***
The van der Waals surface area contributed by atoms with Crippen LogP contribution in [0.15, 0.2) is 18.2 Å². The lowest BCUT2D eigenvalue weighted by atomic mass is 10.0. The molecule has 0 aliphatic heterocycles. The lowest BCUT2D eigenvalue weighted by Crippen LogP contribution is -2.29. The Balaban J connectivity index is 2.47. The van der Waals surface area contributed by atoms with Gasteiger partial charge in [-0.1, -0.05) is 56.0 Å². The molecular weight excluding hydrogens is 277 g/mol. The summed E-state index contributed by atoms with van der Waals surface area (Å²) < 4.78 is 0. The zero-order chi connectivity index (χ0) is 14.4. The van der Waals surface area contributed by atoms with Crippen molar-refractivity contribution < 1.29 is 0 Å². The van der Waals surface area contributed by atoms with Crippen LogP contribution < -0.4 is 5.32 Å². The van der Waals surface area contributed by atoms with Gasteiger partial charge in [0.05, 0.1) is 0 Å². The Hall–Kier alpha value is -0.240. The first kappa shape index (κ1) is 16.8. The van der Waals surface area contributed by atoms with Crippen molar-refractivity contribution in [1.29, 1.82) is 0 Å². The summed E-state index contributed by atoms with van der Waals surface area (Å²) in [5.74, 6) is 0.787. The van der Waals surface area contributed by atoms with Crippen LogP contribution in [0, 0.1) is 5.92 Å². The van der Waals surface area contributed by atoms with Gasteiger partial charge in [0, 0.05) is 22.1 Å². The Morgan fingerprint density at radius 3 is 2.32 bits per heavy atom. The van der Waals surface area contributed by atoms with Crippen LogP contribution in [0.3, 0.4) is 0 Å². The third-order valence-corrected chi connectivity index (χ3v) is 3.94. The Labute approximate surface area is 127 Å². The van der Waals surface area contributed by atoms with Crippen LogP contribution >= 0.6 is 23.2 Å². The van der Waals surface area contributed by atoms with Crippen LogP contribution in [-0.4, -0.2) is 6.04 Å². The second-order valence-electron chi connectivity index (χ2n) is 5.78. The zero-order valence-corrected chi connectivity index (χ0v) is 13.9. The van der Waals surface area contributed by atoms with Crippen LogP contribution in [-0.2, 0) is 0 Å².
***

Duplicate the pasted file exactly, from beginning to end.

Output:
The van der Waals surface area contributed by atoms with Crippen LogP contribution in [0.15, 0.2) is 18.2 Å². The lowest BCUT2D eigenvalue weighted by atomic mass is 10.0. The molecule has 0 aliphatic heterocycles. The lowest BCUT2D eigenvalue weighted by Crippen LogP contribution is -2.29. The Balaban J connectivity index is 2.47. The van der Waals surface area contributed by atoms with Gasteiger partial charge in [-0.1, -0.05) is 56.0 Å². The molecular weight excluding hydrogens is 277 g/mol. The summed E-state index contributed by atoms with van der Waals surface area (Å²) < 4.78 is 0. The zero-order chi connectivity index (χ0) is 14.4. The van der Waals surface area contributed by atoms with Crippen molar-refractivity contribution < 1.29 is 0 Å². The van der Waals surface area contributed by atoms with Crippen LogP contribution < -0.4 is 5.32 Å². The van der Waals surface area contributed by atoms with Gasteiger partial charge in [0.05, 0.1) is 0 Å². The Hall–Kier alpha value is -0.240. The first kappa shape index (κ1) is 16.8. The van der Waals surface area contributed by atoms with Crippen molar-refractivity contribution in [1.29, 1.82) is 0 Å². The summed E-state index contributed by atoms with van der Waals surface area (Å²) in [5.74, 6) is 0.787. The van der Waals surface area contributed by atoms with Crippen LogP contribution in [0, 0.1) is 5.92 Å². The van der Waals surface area contributed by atoms with Gasteiger partial charge in [0, 0.05) is 22.1 Å². The Morgan fingerprint density at radius 3 is 2.32 bits per heavy atom. The van der Waals surface area contributed by atoms with Crippen LogP contribution in [0.3, 0.4) is 0 Å². The third-order valence-corrected chi connectivity index (χ3v) is 3.94. The Labute approximate surface area is 127 Å². The van der Waals surface area contributed by atoms with Crippen LogP contribution >= 0.6 is 23.2 Å². The van der Waals surface area contributed by atoms with Crippen LogP contribution in [-0.4, -0.2) is 6.04 Å². The second-order valence-electron chi connectivity index (χ2n) is 5.78. The zero-order valence-corrected chi connectivity index (χ0v) is 13.9. The van der Waals surface area contributed by atoms with Crippen LogP contribution in [-0.2, 0) is 0 Å².